Alan Delius and Adam Strömstedt, of Stockholm's Junk Yard Connections crew, drop this fabulously generous five-tracker for Banofee Pies, only the label's second release. It's as house music should be; blazingly funky, achingly soulful, slightly twisted and eminently danceable. 'When We' pulses with a twisted piano, 'Scuze Me' plumbs Brandy's R&B benchmark 'The Boy Is Mine' for inspiration and 'Reflektioner 17.19' ups the BPMs and bass. Meanwhile, 'The Third Bass' breaks up the beats and embraces oddball hip house, and 'Joe Doesn't Pass' shoots you with a tranquilizer dart.
The Stanton Warriors' Punks imprint is singlehandedly holding the breakbeat-fuelled end of the bass music scene in rude health right now, with around five releases per month. Here, Chicago natives Keith Mackenzie and Fixx deliver a ravey dose of 808 bass aimed straight at the dancefloor on lead track 'Drummer Boyz'. Nothing wrong with the pitched-up vocal, weird synth effects and trap-style electro percussion, but i'm personally not feeling the rowdy Christmas-themed Keno vocal. On the flip, 'Ur Luv' steps things up with a ravey diva vocal, killer chord stabs and booming, stripped-back low-end for a much cooler outing.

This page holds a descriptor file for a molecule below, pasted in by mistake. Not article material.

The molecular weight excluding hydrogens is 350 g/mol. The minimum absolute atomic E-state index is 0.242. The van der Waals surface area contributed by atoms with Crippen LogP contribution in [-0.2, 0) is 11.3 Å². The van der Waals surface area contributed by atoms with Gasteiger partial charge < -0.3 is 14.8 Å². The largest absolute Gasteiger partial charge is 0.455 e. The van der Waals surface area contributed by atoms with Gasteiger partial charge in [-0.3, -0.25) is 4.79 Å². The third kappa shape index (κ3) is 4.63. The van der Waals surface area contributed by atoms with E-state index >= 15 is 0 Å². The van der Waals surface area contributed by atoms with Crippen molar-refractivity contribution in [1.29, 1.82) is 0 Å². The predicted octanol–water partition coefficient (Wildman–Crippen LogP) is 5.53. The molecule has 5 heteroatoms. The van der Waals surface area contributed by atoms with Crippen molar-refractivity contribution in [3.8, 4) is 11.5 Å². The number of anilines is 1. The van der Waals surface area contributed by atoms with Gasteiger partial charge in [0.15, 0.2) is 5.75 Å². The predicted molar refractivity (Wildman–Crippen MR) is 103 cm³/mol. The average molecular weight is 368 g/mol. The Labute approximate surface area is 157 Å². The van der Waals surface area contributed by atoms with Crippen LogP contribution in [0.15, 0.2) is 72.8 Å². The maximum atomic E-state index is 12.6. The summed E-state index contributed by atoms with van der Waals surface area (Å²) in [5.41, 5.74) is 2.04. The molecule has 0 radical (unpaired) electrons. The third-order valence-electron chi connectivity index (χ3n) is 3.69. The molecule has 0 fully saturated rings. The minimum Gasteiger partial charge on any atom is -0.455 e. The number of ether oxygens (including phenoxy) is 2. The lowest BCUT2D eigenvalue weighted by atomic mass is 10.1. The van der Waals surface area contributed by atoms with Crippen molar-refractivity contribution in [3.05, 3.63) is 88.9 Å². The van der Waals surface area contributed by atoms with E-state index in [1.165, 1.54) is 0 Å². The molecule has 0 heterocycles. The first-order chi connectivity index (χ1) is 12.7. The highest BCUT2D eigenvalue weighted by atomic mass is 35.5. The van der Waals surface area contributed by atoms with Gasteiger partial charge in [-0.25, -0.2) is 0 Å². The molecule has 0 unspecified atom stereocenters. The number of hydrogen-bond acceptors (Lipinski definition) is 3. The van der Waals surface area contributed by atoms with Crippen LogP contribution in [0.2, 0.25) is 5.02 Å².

Metroplex legend DJ Bone, aka Eric Dulan, has been embracing the new generation in recent years, with collabs turning up with the likes of Deetron and the Hessle Audio crew. Now he's unleashing this incendiary two-tracker for Matt Tolfrey's Leftroom as it approaches its 10th year in the business. 'Cultural Variance' is frisky — well, perhaps a bit more than frisky — and wildly percussive, a twisted Afro vocal running through. 'Faze', meanwhile, is slamming, delay-heavy, with a hint of disco. Hey it's techno, really, but just pitch it down a tad and bob's your uncle.
Debut single from their forthcoming LP ‘Kiss Cuddle & Torture’ sees the Hempolics bring the roots revival sound in fine style. Like label mates Yes King, it’s the contemporary sample-based production that gains favour, although they do replicate as a nine piece live. Expect this to pop up in the boxes of the likes of Scruff and The Nextmen.